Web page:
Many years ago I took over a small construction admin office that was failing badly. Staff had become entrenched in their under-worked niches and weren't covering essential tasks previously done by their colleagues who had left or retired and hadn't been replaced. I did what anyone with two ounces of sense would have done - shared out all the work functions amongst the remaining staff, told them there was no extra money for it but if they did as I asked there was a decent chance they'd all be in work in six months.

Most realised the sense of it and knuckled down. One woman, a spinster with genteel pretensions who sort of reckoned she was doing us a favour by working for us, demurred. The carbonless paper documents she was now required to handle, she said, caused her severe allergic reactions. The skin on her hands was irritated she said, and the smell made her eyes water. On these grounds she requested to go back to just doing her previous job, which seemed largely to consist of stamping things with a selection of rubber stamps.

A phone call to site and within an hour a driver brought up a pair of welding gloves and a full-face chemical mask. I dropped them on her desk and instructed her to wear them when handling carbonless paper. Within a week her allergy had disappeared. It was all a bit Gene Hunt and I wouldn't try it these days - but I rescued them all, turned things around and within a year had a tight, loyal team doing three times the work that an office almost twice as large had done previously.

The point is, the way to deal with this sort of thing is to kill it before it gains any sort of life. Muslims who take cooking jobs in police canteens and then complain they have to cook bacon and sausages. Jews who live in a mixed block of flats who claim the timed hallway light breaches their human rights. Neither of these cases should have come anywhere near an employment tribunal or County Court.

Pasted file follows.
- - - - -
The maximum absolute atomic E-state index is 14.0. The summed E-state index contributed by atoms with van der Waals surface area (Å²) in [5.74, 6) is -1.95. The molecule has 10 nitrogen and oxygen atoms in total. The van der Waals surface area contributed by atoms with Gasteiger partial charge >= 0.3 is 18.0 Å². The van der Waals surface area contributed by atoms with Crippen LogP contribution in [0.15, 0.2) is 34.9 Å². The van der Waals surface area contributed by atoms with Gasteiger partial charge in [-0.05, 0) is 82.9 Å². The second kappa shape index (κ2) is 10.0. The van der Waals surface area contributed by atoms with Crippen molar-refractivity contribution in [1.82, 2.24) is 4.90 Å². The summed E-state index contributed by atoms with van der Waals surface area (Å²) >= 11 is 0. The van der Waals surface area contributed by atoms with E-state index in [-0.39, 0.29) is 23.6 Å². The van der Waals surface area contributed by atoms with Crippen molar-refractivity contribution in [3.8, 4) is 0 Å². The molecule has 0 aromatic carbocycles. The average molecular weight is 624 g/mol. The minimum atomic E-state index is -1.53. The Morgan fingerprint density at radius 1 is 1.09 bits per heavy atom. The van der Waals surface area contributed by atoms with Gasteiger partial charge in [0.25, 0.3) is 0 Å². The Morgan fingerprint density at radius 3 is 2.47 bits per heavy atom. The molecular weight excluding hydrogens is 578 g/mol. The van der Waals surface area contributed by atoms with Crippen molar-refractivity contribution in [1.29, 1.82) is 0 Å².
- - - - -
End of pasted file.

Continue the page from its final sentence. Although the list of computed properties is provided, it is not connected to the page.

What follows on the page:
Unless we want Christian bank workers to claim constructive dismissal for being engaged in usury against the dictates of their faith, or Jedi Knights to claim faith reasons for turning down a job in MacDonalds, or rastafarians claiming that a requirement for hair nets in a food factory breaches their human rights, clogging the legal system with petty, stupid and vexatious claims, we must find a way to kill all such abuses of our laws. It will mean a reversal of Labour stupidities, of course - but almost everything does, these days.

Richard Rogers is no Wren

Those architects whose names we know - post-mediaeval, for the most part - have left us with a built legacy that has become part of the national psyche. Vanburgh, Wren, Hawksmoor, James Wyatt, Adam, Charles Barry, Pugin and Lutyens (of whom Jonathan Meades said 'Lutyens is known to have designed eighteen houses, forty-seven of which are in Surrey') and several more are generally recognised by many. Their creations are carefully preserved, and count their life-span in centuries.

The names of the eighties - and they are all eighties creations, for neither the nineties or the noughties seem to have produced a single architect of note - still command prestigious commissions and scores of column inches, but their buildings are as temporary as an ASDA depot. Norman Foster, Nicholas Grimshaw, Richard Rogers. Producers of whimsical, amusing, clever and ultimately disposable bits of built environment that will mostly be facing the demolition nibbler within a score of years. The Lloyds building will not be standing in 2050, let alone be loved by then. The Gherkin will be gone by 2080. Like the unloved commercial hulks of the sixties and seventies before them, their future is a pile of crushed rubble. As temporarily appropriate as shoulder pads or Ugg boots, they will linger at the back of the national architectural wardrobe for a year or two before going in the bin.